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Handbook on Contingent Valuation

Edited by Anna Alberini and James R. Kahn

The Handbook on Contingent Valuation is unique in that it focuses on contingent valuation as a method for evaluating environmental change. It examines econometric issues, conceptual underpinnings, implementation issues as well as alternatives to contingent valuation. Anna Alberini and James Kahn have compiled a comprehensive and original reference volume containing invaluable case studies that demonstrate the implementation of contingent valuation in a wide variety of applications. Chapters include those on the history of contingent valuation, a practical guide to its implementation, the use of experimental approaches, an ecological economics perspective on contingent valuation and approaches for developing nations.
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Chapter 16: Choice Modeling of Farmer Preferences for Agroforestry Systems in Calakmul, Mexico

James F. Casey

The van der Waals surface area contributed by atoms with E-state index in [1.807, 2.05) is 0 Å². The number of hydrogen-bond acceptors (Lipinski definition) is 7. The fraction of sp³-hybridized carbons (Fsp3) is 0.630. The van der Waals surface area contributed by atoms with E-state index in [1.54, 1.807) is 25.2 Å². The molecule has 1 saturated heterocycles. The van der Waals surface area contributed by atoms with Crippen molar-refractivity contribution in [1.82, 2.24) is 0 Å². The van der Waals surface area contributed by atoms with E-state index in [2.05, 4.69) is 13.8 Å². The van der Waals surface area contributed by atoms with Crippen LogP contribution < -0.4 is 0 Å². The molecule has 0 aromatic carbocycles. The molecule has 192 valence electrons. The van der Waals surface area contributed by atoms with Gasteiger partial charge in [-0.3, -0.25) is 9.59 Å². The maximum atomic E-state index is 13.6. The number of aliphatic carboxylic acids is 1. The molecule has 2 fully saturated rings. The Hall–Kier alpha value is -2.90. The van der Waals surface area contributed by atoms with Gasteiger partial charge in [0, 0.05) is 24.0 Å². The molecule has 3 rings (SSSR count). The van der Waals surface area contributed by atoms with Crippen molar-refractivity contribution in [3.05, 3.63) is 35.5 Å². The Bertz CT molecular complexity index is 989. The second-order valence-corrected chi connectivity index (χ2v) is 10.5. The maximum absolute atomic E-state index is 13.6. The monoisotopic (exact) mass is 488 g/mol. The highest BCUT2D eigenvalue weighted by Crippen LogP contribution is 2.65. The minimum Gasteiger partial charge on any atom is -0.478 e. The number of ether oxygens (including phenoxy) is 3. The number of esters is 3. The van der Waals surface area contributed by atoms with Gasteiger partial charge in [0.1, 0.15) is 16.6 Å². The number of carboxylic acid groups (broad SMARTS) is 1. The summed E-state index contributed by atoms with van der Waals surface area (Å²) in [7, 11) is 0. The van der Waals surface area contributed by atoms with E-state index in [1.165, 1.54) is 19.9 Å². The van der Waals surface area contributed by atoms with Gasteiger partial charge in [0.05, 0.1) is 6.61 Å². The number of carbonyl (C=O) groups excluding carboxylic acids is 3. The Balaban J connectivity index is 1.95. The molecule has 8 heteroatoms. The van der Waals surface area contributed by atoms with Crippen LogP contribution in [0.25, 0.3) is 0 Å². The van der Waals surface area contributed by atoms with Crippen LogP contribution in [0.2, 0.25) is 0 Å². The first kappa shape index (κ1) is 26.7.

James F. Casey 16.1 Introduction To this point we have heard plenty about the Contingent Valuation Method (CVM); its uses, benefits, different implementation strategies and its importance for policy. But, what about alternatives to CVM? Are there any? Why might we want an alternative? We may want an alternative for several reasons. First, Kahn, in (Prato, 1998) criticizes contingent valuation as being too narrow and only allowing for single attribute valuation. Second, as Opaluch and Swallow (1993) points out, it is easy to develop ‘scores’ for systems by simply using the coefficients on individual attributes and multiplying by a specific level of the attribute. Finally, CVM estimates may be biased upwards because of ‘yea-saying’ and a lack of consideration for substitutes (Stevens et al., 1997). An alternative to CVM is choice modeling (CM). Originally termed conjoint analysis and now commonly referred to as attribute-based methods (Holmes and Adamowicz, 2003) or choice experiments (Shrestha and Alavalapati, 2004), CM is now the most common alternative to CV for valuing nonmarket goods and services. The rest of the chapter will answer two simple questions: (1) What is choice modeling?, and (2) How does one conduct a choice modeling experiment? The emphasis of this chapter is on question number 2 and a case study is used in order to illustrate how to conduct an actual choice modeling experiment. In combination with the chapter by Stewart and Kahn, this will allow the reader of the book to have a good understanding...

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